Project Gutenberg is the first and largest single collection of free ebooks. Michael Hart, the founder of Project Gutenberg, invented eBooks in 1971. The site has over 33,000 books you can download for free and read on your computer, iPad, Kindle, Nook, Sony Reader, iPhone, Android or other portable device. Formats include ePub, Kindle, HTML and simple text formats. While you may not find too many textbooks listed, we wanted to include Project Gutenburg in this list because of its extensive collection of free books, as many well known classics can be accessed.
Primarily meant for research, Questia is the first online library that provides access to the world's largest online collection of learning materials in the humanities and social sciences. The site contains a full-text online library with over 77,000 copyrighted books in its database, as well as newspaper, magazine, and journal articles. This is content that is typically not available elsewhere on the Internet. You can search each and every word of all of the works in the collection and can read and access every book cover to cover.
To complement the library, Questia offers a range of search, note-taking, and writing tools. These tools help students locate the most relevant information on their topics quickly, quote and cite correctly, and create properly formatted footnotes and bibliographies automatically.
Free K-12 Textbooks
This article is dedicated to finding free college textbooks. However, free K-12 level textbooks can still be found at a few of the open textbook depositories listed on this page. Those looking for free digital textbooks in K-12 should also check ck12.org and curriki.org for customizable, standards-aligned textbooks that conform to national and state textbook standards.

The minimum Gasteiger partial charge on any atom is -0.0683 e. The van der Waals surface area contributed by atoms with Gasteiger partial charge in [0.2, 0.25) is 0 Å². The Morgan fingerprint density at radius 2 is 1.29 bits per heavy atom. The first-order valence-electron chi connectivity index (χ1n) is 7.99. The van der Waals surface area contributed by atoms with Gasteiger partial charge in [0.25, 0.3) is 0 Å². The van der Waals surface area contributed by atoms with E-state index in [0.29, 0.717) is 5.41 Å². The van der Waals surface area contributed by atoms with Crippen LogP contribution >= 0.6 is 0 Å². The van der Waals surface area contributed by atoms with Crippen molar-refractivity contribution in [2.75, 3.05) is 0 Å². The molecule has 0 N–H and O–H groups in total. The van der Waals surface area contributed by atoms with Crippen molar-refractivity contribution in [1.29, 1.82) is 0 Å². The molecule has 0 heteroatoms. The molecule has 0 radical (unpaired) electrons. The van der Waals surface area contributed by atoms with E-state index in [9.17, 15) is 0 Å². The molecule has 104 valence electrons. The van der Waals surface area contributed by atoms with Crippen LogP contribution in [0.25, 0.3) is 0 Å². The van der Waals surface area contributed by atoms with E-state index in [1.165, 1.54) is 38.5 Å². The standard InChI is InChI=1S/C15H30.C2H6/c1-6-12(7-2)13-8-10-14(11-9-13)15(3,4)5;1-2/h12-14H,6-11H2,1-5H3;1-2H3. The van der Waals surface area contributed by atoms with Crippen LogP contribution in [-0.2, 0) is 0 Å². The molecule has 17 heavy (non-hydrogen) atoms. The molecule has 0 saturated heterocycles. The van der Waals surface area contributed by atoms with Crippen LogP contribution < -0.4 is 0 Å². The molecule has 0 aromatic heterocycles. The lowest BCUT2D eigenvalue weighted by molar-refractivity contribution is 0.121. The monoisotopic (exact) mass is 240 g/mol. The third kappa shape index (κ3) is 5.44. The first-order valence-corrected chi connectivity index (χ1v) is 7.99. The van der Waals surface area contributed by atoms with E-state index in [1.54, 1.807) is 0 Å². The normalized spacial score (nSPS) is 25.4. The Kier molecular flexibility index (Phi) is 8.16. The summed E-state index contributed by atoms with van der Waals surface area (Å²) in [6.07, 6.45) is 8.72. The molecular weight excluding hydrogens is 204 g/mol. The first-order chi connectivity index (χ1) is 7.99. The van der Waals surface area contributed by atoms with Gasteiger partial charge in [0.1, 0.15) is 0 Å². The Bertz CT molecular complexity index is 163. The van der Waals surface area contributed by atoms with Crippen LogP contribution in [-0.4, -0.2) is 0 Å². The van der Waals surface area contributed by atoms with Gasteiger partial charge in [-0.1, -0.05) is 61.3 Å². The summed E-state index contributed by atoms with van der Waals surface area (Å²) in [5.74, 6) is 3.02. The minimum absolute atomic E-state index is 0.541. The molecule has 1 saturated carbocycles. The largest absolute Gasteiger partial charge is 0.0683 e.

Free Textbooks By Subject
A few notable links to websites dedicated to providing a free and open textbook in a certain subject:
Science & Math
Computer and math books
Intro to Calculus
Many others can be found by searching the OER Commons.
The Move to Digital Textbooks
We have reached a tipping point where the table is set for the movement to digital textbooks. With record sales of devices and readers like the iPad, now is the time to make that move. And if we move fast enough, we can get the use of free open textbooks established before major textbook publishers take over the digital market with their DRM, you-can-only-view-the-textbook-on-your-device-for-so-long, used-textbook market killer: the eTextbook.
What you can do:
Spread the word
Students should take action against high textbook prices by spreading the word about open textbooks on campus and with faculty. Tell your professors to join thousands of other teachers who are advocating the use of open textbooks by signing the Faculty Statement on Open Textbooks. Take action: tell your teachers, print and share this article, share it on facebook and Twitter.